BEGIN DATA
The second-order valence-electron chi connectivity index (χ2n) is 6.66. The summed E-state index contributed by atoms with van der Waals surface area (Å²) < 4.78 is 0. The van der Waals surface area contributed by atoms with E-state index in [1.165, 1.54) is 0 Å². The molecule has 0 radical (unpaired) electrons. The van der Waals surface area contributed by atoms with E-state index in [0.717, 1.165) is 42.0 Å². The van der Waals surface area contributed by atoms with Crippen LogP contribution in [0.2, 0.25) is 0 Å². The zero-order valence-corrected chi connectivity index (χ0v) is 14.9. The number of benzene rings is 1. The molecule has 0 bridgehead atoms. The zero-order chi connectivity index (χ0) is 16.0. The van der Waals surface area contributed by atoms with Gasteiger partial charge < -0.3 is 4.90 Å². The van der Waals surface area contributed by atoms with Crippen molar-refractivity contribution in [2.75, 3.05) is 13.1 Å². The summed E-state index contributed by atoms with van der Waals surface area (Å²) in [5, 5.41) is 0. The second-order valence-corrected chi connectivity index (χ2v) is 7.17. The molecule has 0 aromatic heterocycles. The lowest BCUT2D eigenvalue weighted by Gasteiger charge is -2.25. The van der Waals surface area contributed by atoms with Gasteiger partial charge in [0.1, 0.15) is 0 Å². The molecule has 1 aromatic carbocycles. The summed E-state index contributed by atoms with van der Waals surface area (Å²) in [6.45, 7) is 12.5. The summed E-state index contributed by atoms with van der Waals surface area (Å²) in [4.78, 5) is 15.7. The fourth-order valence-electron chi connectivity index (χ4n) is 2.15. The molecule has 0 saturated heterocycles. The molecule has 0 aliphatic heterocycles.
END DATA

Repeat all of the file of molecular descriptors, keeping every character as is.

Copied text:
The second-order valence-electron chi connectivity index (χ2n) is 6.66. The summed E-state index contributed by atoms with van der Waals surface area (Å²) < 4.78 is 0. The van der Waals surface area contributed by atoms with E-state index in [1.165, 1.54) is 0 Å². The molecule has 0 radical (unpaired) electrons. The van der Waals surface area contributed by atoms with E-state index in [0.717, 1.165) is 42.0 Å². The van der Waals surface area contributed by atoms with Crippen LogP contribution in [0.2, 0.25) is 0 Å². The zero-order valence-corrected chi connectivity index (χ0v) is 14.9. The number of benzene rings is 1. The molecule has 0 bridgehead atoms. The zero-order chi connectivity index (χ0) is 16.0. The van der Waals surface area contributed by atoms with Gasteiger partial charge < -0.3 is 4.90 Å². The van der Waals surface area contributed by atoms with Crippen molar-refractivity contribution in [2.75, 3.05) is 13.1 Å². The summed E-state index contributed by atoms with van der Waals surface area (Å²) in [5, 5.41) is 0. The second-order valence-corrected chi connectivity index (χ2v) is 7.17. The molecule has 0 aromatic heterocycles. The lowest BCUT2D eigenvalue weighted by Gasteiger charge is -2.25. The van der Waals surface area contributed by atoms with Gasteiger partial charge in [0.1, 0.15) is 0 Å². The molecule has 1 aromatic carbocycles. The summed E-state index contributed by atoms with van der Waals surface area (Å²) in [6.45, 7) is 12.5. The summed E-state index contributed by atoms with van der Waals surface area (Å²) in [4.78, 5) is 15.7. The fourth-order valence-electron chi connectivity index (χ4n) is 2.15. The molecule has 0 saturated heterocycles. The molecule has 0 aliphatic heterocycles.